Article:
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Food security must be maintained post-Brexit, warns Bishop of St Albans

11 August 2017


United they stand: supporters of the group Pulse of Europe gather for a demonstration in Berlin last Sunday. The group has been meeting in European cities on Sundays to call for a united Europe without borders

United they stand: supporters of the group Pulse of Europe gather for a demonstration in Berlin last Sunday. The group has been meeting in Europ...

THE Government must ensure its Brexit deal does not endanger Britain’s capacity to feed its people, the Bishop of St Albans, Dr Alan Smith, has said.

Dr Smith, the president of the Rural Coalition of 12 countryside-focused organisations, warned that leaving the EU without a free trade deal could mean an increase in food prices, which would hit the poor hardest of all.

“Feeding the population is one of the primary duties of government, but at the moment we’re facing a lot of unknowns,” he told the BBC on Sunday. “We only currently produce about 60 per cent of food, which means we’re extremely vulnerable anyway.

In a letter to The Times last month, Dr Smith said that not to take seriously the question how to ensure “citizens have safe access to food” was “irresponsible”. The Government must forge a closer relationship with the farming sector to sustain Britain’s food supply over the coming years, he argued.

Although rural voters and farming communities were generally in favour of leaving the EU in last year’s referendum, a recent survey by the National Farmers’ Union has found that confidence among farmers has plummeted since. One in five reported in June that they would cut back in investment as a result of the referendum result.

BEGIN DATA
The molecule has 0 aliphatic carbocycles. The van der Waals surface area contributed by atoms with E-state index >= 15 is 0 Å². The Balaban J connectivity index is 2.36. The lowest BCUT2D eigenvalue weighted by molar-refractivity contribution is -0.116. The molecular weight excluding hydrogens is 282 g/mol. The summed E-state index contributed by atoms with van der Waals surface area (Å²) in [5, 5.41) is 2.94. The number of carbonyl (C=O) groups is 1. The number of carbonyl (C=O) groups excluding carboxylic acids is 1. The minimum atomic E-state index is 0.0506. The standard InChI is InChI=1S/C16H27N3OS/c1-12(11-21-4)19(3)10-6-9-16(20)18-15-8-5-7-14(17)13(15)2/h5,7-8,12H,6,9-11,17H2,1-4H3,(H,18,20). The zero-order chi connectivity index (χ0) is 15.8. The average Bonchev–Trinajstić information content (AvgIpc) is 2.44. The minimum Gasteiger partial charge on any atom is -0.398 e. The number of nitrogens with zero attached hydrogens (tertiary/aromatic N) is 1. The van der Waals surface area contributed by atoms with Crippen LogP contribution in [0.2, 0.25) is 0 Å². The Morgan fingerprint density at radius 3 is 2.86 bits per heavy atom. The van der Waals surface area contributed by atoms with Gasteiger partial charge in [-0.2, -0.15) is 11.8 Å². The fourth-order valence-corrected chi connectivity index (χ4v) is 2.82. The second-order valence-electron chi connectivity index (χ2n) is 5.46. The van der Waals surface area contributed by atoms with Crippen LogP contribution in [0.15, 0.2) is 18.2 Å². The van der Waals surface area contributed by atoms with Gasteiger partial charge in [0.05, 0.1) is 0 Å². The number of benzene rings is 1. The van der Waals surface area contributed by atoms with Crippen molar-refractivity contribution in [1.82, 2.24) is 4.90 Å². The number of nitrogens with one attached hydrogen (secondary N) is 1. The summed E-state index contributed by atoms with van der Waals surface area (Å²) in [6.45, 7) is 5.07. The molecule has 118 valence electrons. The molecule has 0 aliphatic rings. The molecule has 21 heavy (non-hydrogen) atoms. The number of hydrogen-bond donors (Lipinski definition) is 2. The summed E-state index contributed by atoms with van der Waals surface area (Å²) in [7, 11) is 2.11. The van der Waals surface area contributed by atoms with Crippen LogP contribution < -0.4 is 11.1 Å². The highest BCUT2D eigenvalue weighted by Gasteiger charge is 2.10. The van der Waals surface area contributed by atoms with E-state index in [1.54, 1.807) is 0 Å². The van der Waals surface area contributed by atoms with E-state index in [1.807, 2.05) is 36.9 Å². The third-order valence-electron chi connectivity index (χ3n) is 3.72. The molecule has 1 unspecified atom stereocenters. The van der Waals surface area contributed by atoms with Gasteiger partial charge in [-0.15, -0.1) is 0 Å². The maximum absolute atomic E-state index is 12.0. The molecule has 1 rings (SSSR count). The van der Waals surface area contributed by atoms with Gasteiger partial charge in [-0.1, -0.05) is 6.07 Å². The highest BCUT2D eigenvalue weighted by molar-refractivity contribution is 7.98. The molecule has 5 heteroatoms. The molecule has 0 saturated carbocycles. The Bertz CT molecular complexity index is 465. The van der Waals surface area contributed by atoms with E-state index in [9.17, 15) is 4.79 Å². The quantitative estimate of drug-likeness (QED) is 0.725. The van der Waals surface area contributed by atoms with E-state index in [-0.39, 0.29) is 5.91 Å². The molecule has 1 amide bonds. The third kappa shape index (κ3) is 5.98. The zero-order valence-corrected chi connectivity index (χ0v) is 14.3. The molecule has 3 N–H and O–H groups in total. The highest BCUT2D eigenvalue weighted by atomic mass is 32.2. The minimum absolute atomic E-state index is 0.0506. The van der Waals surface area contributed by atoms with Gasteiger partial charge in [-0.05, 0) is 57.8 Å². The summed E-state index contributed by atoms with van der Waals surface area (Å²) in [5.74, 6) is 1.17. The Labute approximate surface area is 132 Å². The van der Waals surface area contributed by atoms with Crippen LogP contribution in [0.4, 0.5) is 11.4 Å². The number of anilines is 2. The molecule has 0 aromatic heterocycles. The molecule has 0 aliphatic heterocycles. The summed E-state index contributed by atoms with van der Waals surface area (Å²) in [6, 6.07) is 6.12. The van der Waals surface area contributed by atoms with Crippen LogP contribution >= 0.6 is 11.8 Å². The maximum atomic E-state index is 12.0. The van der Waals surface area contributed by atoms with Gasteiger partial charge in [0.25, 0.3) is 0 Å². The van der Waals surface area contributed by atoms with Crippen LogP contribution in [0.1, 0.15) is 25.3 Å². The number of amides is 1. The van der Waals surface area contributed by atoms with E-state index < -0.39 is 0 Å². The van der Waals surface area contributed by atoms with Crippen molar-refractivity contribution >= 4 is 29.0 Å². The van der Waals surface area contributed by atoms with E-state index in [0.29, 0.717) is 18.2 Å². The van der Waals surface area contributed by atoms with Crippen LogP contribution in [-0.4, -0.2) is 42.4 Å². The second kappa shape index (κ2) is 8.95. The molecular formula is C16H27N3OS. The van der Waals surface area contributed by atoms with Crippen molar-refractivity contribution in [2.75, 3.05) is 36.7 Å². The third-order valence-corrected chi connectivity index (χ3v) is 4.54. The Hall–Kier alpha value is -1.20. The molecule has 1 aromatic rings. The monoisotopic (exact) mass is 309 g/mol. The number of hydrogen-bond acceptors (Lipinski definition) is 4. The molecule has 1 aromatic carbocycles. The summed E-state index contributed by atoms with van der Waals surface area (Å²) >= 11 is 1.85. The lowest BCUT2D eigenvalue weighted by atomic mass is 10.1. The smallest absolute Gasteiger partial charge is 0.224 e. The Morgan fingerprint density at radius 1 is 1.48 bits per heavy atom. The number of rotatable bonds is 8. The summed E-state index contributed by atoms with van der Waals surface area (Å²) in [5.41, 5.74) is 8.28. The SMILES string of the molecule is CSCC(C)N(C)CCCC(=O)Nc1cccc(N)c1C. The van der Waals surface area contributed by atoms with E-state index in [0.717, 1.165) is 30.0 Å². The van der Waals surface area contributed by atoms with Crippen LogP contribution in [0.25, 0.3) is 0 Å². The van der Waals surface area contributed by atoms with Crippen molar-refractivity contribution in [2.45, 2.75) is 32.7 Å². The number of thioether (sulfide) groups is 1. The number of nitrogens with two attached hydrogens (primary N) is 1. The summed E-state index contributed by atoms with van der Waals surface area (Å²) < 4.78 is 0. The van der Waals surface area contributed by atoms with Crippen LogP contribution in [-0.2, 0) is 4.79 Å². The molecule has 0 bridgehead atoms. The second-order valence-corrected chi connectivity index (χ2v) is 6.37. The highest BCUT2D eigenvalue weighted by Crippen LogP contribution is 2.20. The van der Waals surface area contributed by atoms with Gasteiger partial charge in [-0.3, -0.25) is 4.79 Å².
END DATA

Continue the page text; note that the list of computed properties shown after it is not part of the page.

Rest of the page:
The Government has promised to maintain subsidies currently provided by the EU, but there remains fears of severe shortages of essential migrant farmworkers as well as higher tariffs on imports and exports when Britain leaves.

Dr Smith said that if you added the uncertainty around Brexit to the world’s rapidly growing population, and the potential impact of climate change, food security — at home and abroad — needed to be seen as a priority.

“Much more than in the past we need to think about Brexit in the light of how we’re going to get extra food security, rather than just presume that markets are going to be able to deal with that,” he said.

As poorer families typically spent a higher proportion of their income on food, any increase in prices would disproportionately hurt the poor, Dr Smith warned.

But the Minister responsible for agriculture and food, George Eustice, said that there was no cause for alarm. “The evidence is clear on this around the world. The key drivers of food prices are energy prices and exchange rates,” he told the BBC.

“Whether we are in the EU or out of the EU with a free trade agreement, or indeed out of the EU under World Trade Organization (WTO) rules, the evidence is that the impact on food prices and food supply is pretty marginal.”

Britain would never be able to grow popular foodstuffs such as coffee or rice; so importing food was inevitable, he also said. Indeed, for much of the last century Britain imported significantly more food than it did at present.

His department’s research predicted that even if Britain left the EU without a trade deal and reverted to WTO tariffs, food prices would only increase by between one and three per cent.

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